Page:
A recent report finds around one-third of participating ports in the United States and Canada are keeping a detailed inventory of greenhouse gas emissions. The results are part of the Green Marine environmental certification program.

The voluntary program was formed in 2007 for the Great Lakes and St. Lawrence Seaway, according to West Coast program manager Eleanor Kirtley. The program has seen a 12-percent increase in the number of participants that include ship owners, shipyards and port authorities.

Kirtley said the program's overall mission is to advance environmental excellence among its 133 participants, which include ports in Duluth and Milwaukee.

"We focus on continual self-improvement," said Kirtley.

The participants conduct self-evaluations that are verified by a third party regarding their performance on efforts to reduce the risk of invasive species, greenhouse gas emissions, spills, waste and cargo losses. They rated their performance from levels 1 through 5. Lower levels represent monitoring of regulations and best practices and higher levels reflect the incorporation of new technologies and excellence in leadership.

The Duluth Seaway Port Authority, which manages facilities at the largest port on the Great Lakes, maintained a rating of level 4 or higher on areas like minimizing spills, cargo losses and environmental leadership. Jeff Stollenwerk, the port authority's government and environmental affairs director, said they’ll be improving in areas like waste management and greenhouse gas tracking.

"We’re evolving from a system that pretty much focused solely on carbon dioxide emissions," said Stollenwerk.

In 2016, the port authority's self-evaluation found it produced around 907 metric tons of carbon dioxide. In 2017, it showed around 430 metric tons of carbon dioxide emissions were produced while 539 metric tons of emissions were shown in 2018. However, Stollenwerk noted the self-evaluations didn’t include a complete inventory of the port authority’s emissions in the last two years of reporting.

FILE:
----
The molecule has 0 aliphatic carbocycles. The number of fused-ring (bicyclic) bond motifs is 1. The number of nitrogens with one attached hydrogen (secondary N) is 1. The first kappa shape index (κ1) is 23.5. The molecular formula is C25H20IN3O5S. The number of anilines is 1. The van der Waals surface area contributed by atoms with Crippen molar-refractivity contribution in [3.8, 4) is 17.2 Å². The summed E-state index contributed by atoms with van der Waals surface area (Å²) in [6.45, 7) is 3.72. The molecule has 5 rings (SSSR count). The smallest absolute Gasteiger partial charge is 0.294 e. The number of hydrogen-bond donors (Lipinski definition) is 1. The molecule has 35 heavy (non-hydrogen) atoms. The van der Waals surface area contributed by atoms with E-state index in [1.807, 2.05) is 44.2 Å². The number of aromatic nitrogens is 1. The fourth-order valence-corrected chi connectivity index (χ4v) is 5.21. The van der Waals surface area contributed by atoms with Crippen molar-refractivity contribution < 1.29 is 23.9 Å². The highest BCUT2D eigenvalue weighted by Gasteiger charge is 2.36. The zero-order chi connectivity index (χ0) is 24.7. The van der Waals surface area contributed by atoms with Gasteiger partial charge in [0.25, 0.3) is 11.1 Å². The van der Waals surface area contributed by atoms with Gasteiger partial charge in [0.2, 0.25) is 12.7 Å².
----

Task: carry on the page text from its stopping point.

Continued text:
He said changes in criteria for emissions designed to improve environmental performance caused the port authority to dip from a level 5 to a level 3 last year. A level 4 indicates a detailed inventory of greenhouse gas emissions.

"The program really pushes us and challenges us to reduce our environmental footprint, and it's something that goes above and beyond regulation," said Stollenwerk. "It’s just about doing the right thing as a port."

He noted the level of activity and business conducted at the port plays a role in the variability of emissions each year. In the future, he said, they will track other forms of emissions in addition to carbon dioxide, such as methane and nitrous oxide.

Port Milwaukee, the program's only participating port in Wisconsin, has also been improving its environmental leadership and taking more inventory of emissions produced by their equipment and buildings over the last several years, according to Brian Kasprzyk, field engineer for Port Milwaukee. He said there’s always room to grow.

"We still need to do some work as far as documentation and some policies and actually getting it in writing," he said. "A lot of the stuff we communicate verbally with our tenants."

Port Milwaukee maintained a level 3 status on environmental leadership and greenhouse gas emissions, according to the report. Kasprzyk said the port’s self-evaluation showed it produced 77.9 metric tons of carbon dioxide in 2018 — a slight increase from the 77.2 metric tons produced in 2017. He noted the increased emissions may have been a result of a colder winter, higher staffing levels and increased activity with equipment at the port.

"We pride ourselves on being stewards of the environment," said Kasprzyk. "We do our best to, as a port authority, comply with all regulations and go above and beyond."

Port and Seaway participants showed the greatest improvement in 2018, according to the report. The report said results among ship owners on efforts to reduce the risk of aquatic invasive species indicate "greater feasibility of ballast water treatment systems within the marketplace." The findings showed seven of 18 ship owners were using a treatment system on one or more vessels.

Wisconsin Public Radio can be heard in the Twin Ports at 91.3 FM or online at wpr.org/news.